Apprenticeships is a growth area in FE and Skills and through the area review process providers have been challenged to increase their delivery of apprenticeships. With a government target of 3m starts by 2020 and a history of just over 2.2m apprenticeship starts over the five academic years from 2009/10 to 2013/14 this represents a huge increase. Only through the effective use of technology, can this target be delivered. So Jisc is undertaking some exploratory work to inform the development and delivery of the new apprenticeship qualifications, focused on supporting decision making around the most effective use of technology.

The focus is on articulating an ‘ideal state’ where technology is used to best effect to maximise the benefits technology can offer, both in terms of cost-efficiencies and learning enhancements. The audience for this work is those involved in the development and delivery of the new apprenticeship standards. We will be working with the Institute for Apprenticeships, AELP, FE colleges, skills providers, employers and awarding organisations to take this forward.

If you would like to join a working group to feed into the development of this project, please contact Lisa Gray.

We would like to thank all who participated in this meeting and we look forward to further meetings in 2017 – dates to be announced.

Key MI systems in use in English colleges of further education.

Cloud services for FE project

We’ve produced a report, which you may find useful, as part of the groundwork for the Cloud services for FE project. This once rejoiced under the name of “Jisc in a box” and also “Shared Services for MI R&D”, if you’re thinking that you haven’t heard of it before.

The report provides a picture of which student management, finance and HR systems are in use in England. It also uses previous information from Scotland, Northern Ireland and Wales to provide a picture of use across the UK.

Why was the report commissioned?

The project aims to provide colleges with an easy, cost-effective method of procuring MI systems on a “Software as a service” (SaaS) basis. We needed to understand what systems are currently in use across in order to determine which systems should be included within the scope of the project. We had reasonable data for all parts of the UK except for England, where about 90% of existing colleges are located.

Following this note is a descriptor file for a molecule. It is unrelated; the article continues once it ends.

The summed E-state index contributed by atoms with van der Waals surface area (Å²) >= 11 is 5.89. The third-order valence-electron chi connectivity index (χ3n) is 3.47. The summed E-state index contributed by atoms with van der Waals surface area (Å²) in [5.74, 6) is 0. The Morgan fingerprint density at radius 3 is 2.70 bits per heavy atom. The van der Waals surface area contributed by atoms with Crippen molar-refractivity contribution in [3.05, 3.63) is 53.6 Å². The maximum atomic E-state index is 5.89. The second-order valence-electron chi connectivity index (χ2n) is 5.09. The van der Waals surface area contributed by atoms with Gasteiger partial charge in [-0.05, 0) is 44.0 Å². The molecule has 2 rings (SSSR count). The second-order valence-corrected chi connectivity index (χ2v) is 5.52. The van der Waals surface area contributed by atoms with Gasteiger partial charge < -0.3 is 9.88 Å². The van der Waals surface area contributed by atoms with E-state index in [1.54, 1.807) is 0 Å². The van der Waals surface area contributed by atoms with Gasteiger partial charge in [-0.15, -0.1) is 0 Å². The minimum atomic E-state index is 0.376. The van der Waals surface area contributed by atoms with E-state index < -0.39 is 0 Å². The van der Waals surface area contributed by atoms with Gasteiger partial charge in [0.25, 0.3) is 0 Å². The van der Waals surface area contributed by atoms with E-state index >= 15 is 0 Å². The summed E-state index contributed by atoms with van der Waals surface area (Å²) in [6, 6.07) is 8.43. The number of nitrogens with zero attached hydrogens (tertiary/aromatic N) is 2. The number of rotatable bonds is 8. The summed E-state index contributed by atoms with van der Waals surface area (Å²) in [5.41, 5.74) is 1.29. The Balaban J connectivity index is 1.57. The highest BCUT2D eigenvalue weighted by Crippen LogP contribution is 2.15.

How was the information obtained?

Jisc commissioned external consultants from Hapsis Ltd. to obtain the information. Hapsis used Jiscmail lists to email contacts within English FE colleges, asking them what systems they were using, how well they integrated together and how satisfied they were with the suppliers. 88 colleges responded – 26% of the current total of colleges in England, which should provide us with a very representative sample.

Main findings

A small number of suppliers, typically 4, provide around three quarters of the systems, but these suppliers differed across the functions.  The four main suppliers of student management systems are: Capita, Tribal, Compass and Civica. MidlandHR’s iTrent system is the dominant HR system in use with a market share of one-third.

Satisfaction varied across respondents, with Ffnance systems showing the least dissatisfaction but more neutral responses. In contrast, satisfaction was more polarised for student record systems. Ease of access for finance and HR systems, plus security and reliability of HR and student records were amongst the highest scores. Ease of implementation was identified as an issue, particularly for HR systems, and supplier relationships and value for money in both HR and student records scored the lowest ratings. The high response and willingness to engage demonstrates the interest from the sector in this project.

Where to find the report

Please go to here.